The US economy grew at an annualized and seasonally adjusted rate of 4% in the fourth quarter of 2020, just as economists had predicted, the Commerce Department reported Thursday. But that didn’t make up for a bad first quarter and an historically awful second quarter.
For 2020 as a whole, GDP decreased by 3.5% from the prior year. That was the worst decline since 1946.
It was the first time US GDP declined since 2009, when it fell 2.5% during the financial crisis.
If it wasn’t for the current crisis, a 4% quarterly growth rate would be a great number. But the nation is still far from its pre-pandemic economic glory and this pace of growth just won’t cut it.
Put differently, US GDP stood at 20.9 trillion at the end of 2020, compared with 21.4 trillion the year before.
Last year brought on the worst economic shock in history and US GDP, the broadest measure of economic activity, yo-yoed in response.
GDP shrank a record 31.4% on an annualized basis between April and June following the initial pandemic lockdowns. In the following three months, it came screaming back at a record 33.4% annualized pace but that still wasn’t nearly enough to make up for the damage already done.
For 2021 and the Biden administration Thursday’s report is a call to action and a reminder that the economic crisis the pandemic caused is far from over.
Federal Reserve Chairman Jerome Powell reiterated Wednesday that the recovery of the US economy is dependent on the path of the virus. Across the country, communities remain under varying lockdown protocols to help curb the spread of the disease, which weighs on economic activity. Plus, millions of people remain unemployed as a result of the pandemic, which ravaged industries based on social contact, such as hospitality.
Consumer spending grew at an annual rate of just 2.5%, compared with a 41% annual rate in the prior quarter, reflecting renewed lockdowns and rising infection rates in the last three months of the year. Despite the slowdown, the increase in spending helped GDP grow in the fourth quarter.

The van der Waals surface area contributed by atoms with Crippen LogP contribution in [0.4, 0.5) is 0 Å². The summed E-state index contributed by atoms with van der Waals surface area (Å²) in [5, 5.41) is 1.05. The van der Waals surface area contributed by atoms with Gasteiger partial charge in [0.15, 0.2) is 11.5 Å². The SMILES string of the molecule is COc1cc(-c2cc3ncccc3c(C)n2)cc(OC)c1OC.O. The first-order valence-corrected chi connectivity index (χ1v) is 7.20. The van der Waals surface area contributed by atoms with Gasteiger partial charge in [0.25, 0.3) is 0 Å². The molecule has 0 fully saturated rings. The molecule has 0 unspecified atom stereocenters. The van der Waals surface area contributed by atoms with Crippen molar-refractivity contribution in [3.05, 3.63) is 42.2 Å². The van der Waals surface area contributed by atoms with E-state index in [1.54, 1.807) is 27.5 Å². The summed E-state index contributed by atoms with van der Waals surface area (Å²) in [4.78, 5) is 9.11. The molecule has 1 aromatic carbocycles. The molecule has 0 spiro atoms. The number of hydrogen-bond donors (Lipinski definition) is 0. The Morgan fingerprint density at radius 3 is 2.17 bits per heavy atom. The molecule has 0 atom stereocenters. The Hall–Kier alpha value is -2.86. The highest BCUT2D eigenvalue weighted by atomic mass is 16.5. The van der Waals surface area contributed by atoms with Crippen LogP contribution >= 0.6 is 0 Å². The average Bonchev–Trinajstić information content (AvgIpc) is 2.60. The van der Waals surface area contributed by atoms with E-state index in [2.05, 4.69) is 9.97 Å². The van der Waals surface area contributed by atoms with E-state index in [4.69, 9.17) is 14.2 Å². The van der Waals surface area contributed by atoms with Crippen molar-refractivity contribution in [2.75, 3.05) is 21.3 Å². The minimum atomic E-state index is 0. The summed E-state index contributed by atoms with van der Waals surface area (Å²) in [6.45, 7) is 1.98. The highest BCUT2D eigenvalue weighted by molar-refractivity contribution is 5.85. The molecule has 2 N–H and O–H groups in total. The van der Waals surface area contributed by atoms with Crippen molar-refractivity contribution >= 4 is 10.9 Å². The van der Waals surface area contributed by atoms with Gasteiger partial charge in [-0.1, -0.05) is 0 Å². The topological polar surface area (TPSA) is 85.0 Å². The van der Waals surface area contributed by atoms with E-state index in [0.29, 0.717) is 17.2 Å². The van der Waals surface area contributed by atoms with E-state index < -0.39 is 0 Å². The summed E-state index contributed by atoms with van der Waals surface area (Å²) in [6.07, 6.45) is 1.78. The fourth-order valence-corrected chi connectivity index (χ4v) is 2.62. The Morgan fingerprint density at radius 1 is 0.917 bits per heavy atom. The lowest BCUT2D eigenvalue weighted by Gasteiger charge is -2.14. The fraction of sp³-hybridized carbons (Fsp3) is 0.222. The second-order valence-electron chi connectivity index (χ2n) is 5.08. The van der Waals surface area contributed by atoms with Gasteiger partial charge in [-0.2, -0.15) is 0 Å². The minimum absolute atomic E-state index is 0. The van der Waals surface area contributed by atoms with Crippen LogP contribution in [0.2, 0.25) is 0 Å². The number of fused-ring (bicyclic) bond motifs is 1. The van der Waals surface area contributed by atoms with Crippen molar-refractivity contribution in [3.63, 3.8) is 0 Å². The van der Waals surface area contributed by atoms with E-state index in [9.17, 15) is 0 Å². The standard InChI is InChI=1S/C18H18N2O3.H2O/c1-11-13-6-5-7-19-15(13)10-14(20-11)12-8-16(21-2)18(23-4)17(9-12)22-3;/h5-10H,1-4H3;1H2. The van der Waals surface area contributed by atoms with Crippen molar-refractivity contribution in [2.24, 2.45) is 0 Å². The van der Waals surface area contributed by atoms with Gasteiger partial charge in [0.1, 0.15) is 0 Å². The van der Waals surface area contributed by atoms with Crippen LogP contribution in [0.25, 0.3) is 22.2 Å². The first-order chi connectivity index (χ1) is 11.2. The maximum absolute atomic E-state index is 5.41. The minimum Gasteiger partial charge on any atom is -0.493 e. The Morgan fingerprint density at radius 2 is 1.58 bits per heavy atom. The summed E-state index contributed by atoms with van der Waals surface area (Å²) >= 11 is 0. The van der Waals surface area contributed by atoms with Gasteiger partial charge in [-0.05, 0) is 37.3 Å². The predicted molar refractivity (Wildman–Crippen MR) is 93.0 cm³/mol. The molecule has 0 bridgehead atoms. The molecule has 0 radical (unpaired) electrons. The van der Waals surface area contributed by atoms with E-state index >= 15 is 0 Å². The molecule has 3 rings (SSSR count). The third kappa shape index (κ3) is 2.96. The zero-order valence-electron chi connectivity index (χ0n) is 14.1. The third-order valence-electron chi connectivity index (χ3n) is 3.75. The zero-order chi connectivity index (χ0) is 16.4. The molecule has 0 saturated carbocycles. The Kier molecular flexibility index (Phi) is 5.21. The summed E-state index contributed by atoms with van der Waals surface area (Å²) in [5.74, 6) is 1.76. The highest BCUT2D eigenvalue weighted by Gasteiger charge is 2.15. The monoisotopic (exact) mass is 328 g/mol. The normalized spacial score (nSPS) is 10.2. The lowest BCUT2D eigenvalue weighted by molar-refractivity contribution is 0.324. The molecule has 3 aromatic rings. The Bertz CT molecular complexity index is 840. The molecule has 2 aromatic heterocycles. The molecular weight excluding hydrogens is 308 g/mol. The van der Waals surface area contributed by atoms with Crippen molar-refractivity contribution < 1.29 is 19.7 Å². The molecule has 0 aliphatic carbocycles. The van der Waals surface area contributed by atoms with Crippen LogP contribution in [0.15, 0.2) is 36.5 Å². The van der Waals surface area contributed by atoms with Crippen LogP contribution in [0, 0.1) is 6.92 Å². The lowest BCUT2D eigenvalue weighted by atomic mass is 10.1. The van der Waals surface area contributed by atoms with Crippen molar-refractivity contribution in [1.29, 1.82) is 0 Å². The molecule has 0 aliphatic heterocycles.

An increase in business investments and housing also added to the growth.
But there was still plenty to be concerned about: disposable incomes fell by 9.5% on an annualized basis in the fourth quarter of last year, while the personal savings rate remained elevated at 13.4%. For an economy driven by consumer spending, it’s not a good sign if people are leaving their money in the bank. Overall, personal income also declined, mostly due to the decrease in benefits as the CARES Act relief programs were winding down. With more stimulus agreed to since then and yet more eyed by the Biden administration, this might reverse in the future.
Conditions might not change very much in the first quarter of 2021, economists said. But things should get better as the vaccine rollout continues and warmer weather in the spring allows consumers more freedom to venture out, said PNC chief economist Gus Faucher.
“With effective vaccines offering the possibility of a return to normalcy later this year and the Biden administration intent on more fiscal stimulus, we think GDP growth will be as high as 6.5% this year,” said Paul Ashworth, chief US economist at Capital Economics, in a note.